This is about as low mess you can get and still end up with a fun sparkly craft. Contact paper takes the place of glue and even though we used felt and buttons for differing textures you could add just about anything you have on hand .
- Gather your materials. You will need some contact paper, a sheet of construction paper, crayon, scissors, felt, buttons, and googly eyes.
- Start by drawing the outline of a fish on the construction paper.
- Cut the fish out so you are left with a frame.
- Cut a piece of contact almost as large as the full sheet of construction paper , peel the backing off and stick on .
- Cut your felt into small pieces.
- Invite your child to the table .If you were me yesterday go into long negotiations with your Batman costumed child over doing or not doing a craft with gloves that belong to his grandmother on… which then turned into ” You always boss me around, I hate fish, I won’t do your baby craft.” Inspired by techniques discussed in our Parenting Book Club Book “Playful Parenting” I resisted the urge to give a lecture about talking back and instead pretended to call Batman himself for help and listened to “Batman’s” suggestions. So we added some gems from our art closet , he took one glove off and we had a fun time together which is the whole point .
- Add your eyes and collage materials.
- Hang up in your window – no need to wait for anything to dry.
Today I really wondered for a few minutes if maybe my wee man was actually done with craft time. If he is I will be sad because I love our time creating but only when he loves it too. His play is almost entirely pretend play and he loves making anything that goes with his favorite theme du jour so we’ll see… either way I think I better start saving for his law school, this kid can negotiate!
Barry the Fish with Fingers by Sue Hendra is a goofy fun book that had me wrapped around it’s fingers with the title, I mean a fish named Barry? And he has fingers?! I love it. Thankfully my judgment was smack dab on because the inside of the book was as funny as the cover. Barry isn’t just a fish with fingers he is a hero when his fingers save the day. The illustrations are so fun, the text is zippy and both my kids ( 4 and 10 months) loved it from start to finish.
For this activity you will need a wooden embroidery hood, cheese cloth, red paint, yarn or string, green paper or foam, and some sugar.
Run water over the cloth to spread the color around.
Again, wait for the cloth to dry.
Tie a string around metal part of the hoop that sticks out and then hang it in front of a window. ____________________________________________________________________________________________________________________________________________Katy is a mom of one who loves art, mystery novels, and anything involving peanut butter–she blogs about raising her little miracle at Bird on the Street.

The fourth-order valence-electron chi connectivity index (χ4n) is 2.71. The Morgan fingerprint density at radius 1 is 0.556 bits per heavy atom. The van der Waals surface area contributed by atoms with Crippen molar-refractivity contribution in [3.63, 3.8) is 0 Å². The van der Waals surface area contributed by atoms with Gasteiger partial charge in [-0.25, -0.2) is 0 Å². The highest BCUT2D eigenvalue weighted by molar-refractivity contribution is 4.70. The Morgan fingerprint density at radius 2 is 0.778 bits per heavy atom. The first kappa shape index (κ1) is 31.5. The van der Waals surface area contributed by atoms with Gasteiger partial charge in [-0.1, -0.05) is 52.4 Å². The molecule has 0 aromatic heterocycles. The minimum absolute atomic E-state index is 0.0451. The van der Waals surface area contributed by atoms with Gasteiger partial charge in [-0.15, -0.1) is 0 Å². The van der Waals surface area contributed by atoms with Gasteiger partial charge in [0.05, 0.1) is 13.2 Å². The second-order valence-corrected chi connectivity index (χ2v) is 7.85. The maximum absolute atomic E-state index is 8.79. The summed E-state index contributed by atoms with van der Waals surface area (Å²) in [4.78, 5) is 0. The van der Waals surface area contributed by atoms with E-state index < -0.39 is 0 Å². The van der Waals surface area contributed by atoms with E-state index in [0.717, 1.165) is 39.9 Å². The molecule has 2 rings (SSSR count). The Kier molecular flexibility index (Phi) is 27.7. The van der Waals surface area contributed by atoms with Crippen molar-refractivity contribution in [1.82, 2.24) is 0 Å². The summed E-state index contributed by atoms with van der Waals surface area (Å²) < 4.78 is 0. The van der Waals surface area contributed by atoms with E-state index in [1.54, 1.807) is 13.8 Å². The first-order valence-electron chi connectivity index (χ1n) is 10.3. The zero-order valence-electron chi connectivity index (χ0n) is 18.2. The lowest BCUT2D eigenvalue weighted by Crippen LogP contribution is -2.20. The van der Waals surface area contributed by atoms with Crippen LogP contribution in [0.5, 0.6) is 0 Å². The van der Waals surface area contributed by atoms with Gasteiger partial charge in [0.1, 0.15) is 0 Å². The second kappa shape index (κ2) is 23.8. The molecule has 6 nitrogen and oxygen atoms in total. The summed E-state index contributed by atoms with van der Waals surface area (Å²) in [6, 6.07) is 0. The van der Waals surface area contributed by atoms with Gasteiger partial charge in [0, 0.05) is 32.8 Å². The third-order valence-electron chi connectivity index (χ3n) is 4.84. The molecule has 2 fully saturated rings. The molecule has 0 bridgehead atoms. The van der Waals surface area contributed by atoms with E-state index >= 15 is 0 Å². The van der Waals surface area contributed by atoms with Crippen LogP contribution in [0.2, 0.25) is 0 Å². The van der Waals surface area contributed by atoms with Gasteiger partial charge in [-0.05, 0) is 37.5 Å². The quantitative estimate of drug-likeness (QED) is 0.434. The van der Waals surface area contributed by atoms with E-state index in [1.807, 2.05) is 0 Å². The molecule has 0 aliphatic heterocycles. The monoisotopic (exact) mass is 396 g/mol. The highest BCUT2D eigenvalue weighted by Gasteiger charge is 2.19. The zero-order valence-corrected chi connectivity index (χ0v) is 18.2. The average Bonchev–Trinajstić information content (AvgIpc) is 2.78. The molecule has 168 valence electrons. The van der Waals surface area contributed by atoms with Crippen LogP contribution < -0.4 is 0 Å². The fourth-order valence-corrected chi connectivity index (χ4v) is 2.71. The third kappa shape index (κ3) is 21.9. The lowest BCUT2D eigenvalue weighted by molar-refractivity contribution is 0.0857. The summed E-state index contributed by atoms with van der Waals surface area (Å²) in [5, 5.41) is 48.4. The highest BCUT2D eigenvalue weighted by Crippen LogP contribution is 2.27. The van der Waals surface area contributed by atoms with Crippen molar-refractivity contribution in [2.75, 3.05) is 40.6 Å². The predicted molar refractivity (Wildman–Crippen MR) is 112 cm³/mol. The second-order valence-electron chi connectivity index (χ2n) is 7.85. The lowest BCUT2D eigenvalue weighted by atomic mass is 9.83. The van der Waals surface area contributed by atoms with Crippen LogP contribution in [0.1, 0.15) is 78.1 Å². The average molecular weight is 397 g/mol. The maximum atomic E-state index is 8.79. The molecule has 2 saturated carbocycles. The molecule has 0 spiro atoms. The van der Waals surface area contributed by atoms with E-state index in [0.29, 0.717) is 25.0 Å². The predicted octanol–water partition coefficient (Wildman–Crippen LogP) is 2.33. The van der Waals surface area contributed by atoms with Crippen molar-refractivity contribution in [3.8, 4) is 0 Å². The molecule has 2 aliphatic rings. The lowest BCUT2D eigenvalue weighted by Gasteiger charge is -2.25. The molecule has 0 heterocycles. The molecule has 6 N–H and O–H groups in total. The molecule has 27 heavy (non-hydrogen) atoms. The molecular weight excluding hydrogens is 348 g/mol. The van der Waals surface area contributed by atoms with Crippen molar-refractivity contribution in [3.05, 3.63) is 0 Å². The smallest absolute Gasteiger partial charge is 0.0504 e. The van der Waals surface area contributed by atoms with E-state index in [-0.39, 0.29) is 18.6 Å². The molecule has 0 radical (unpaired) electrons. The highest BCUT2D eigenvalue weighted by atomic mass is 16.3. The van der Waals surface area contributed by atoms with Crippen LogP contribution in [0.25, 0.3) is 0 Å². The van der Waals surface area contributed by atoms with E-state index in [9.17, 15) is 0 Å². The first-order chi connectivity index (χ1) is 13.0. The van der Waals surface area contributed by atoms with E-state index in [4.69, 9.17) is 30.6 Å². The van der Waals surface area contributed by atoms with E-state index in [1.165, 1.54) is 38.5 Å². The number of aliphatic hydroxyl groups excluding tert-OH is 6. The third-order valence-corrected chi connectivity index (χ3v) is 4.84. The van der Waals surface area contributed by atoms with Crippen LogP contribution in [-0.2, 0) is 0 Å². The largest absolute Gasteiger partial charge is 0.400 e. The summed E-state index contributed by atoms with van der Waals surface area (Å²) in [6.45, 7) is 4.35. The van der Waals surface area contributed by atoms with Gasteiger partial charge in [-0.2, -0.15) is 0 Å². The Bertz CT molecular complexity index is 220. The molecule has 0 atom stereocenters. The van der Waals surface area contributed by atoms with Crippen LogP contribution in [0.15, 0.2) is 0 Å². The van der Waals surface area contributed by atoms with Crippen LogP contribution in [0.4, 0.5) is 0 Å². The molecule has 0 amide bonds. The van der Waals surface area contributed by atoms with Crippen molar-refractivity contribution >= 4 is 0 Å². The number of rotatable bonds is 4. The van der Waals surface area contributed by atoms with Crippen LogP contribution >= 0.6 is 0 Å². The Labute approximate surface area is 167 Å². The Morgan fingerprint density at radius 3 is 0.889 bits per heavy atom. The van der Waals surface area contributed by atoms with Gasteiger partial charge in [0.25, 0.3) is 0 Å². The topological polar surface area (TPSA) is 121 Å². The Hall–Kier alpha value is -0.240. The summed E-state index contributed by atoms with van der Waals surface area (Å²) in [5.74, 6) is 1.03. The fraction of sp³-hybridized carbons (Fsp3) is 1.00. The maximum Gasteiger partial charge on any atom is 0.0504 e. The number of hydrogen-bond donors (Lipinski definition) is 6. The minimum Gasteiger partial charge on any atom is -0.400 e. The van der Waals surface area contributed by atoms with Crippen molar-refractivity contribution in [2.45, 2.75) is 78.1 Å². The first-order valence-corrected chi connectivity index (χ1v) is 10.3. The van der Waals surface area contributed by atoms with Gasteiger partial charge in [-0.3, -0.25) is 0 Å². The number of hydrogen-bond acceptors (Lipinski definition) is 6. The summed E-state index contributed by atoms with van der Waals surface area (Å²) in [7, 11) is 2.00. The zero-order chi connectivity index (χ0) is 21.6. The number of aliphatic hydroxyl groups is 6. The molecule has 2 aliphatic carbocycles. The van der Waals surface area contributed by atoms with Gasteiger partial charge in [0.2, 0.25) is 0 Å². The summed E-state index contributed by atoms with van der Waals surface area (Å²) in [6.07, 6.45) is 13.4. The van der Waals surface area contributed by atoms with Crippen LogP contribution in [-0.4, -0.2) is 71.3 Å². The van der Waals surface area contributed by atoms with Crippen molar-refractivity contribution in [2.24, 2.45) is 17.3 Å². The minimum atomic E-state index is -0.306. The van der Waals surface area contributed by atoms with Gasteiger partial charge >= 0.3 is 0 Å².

Believe it or not in almost 15 years of doing crafts with kids I had never done this! Thanks to Denise in Florida for the inspiration for this activity!
- Gather your materials. You will need some contact paper, various colors of tissue paper and scissors.
- Cut your tissue paper into all different sizes but keep the shape consistent.
- Make your sun catcher by folding a large piece of contact paper so that the front and back piece would be connected by a seam, so for a square I cut out a large rectangle then folded it in two. You can make a triangle by cutting out a square and folding it in two.
- Peak back the backing only as far as the seam. You can see in this picture the backing is still on 1/2 of the contact paper.
- Stick your shapes on, encourage your child to over lap them, and notice that they make a new color when that happens.
- Peel the remaining backing off and seal it onto the other side.
- Go catch the spring sun!
“ The Greedy Triangle” by Marilyn Burns is a funny story about a triangle who keeps adding more and more sides until he is confused, but your preschooler will be learning all about shapes while fun. The author is a bit of a superstar in the teaching world, I am a huge fan of not only this book but her methods in general. If you are a teacher , especially elementary aged and aren’t familiar with her you should be.
” My Very First Book of Shapes” by Eric Carle is a great introduction into shapes, but won’t loose it’s appeal as your child ages. The book is split so the fun begins when you try to match the shapes! Carle’s distinctive collage illustrations are a delight !
” Flip a shape: Go! “ by Harriet Ziefert will keep busy toddlers interested in all the shapes that are made with a school bus , boat and more! The simplistic and bright illustrations coupled with the movements of the flip a shape, this book will be a hit with your toddler!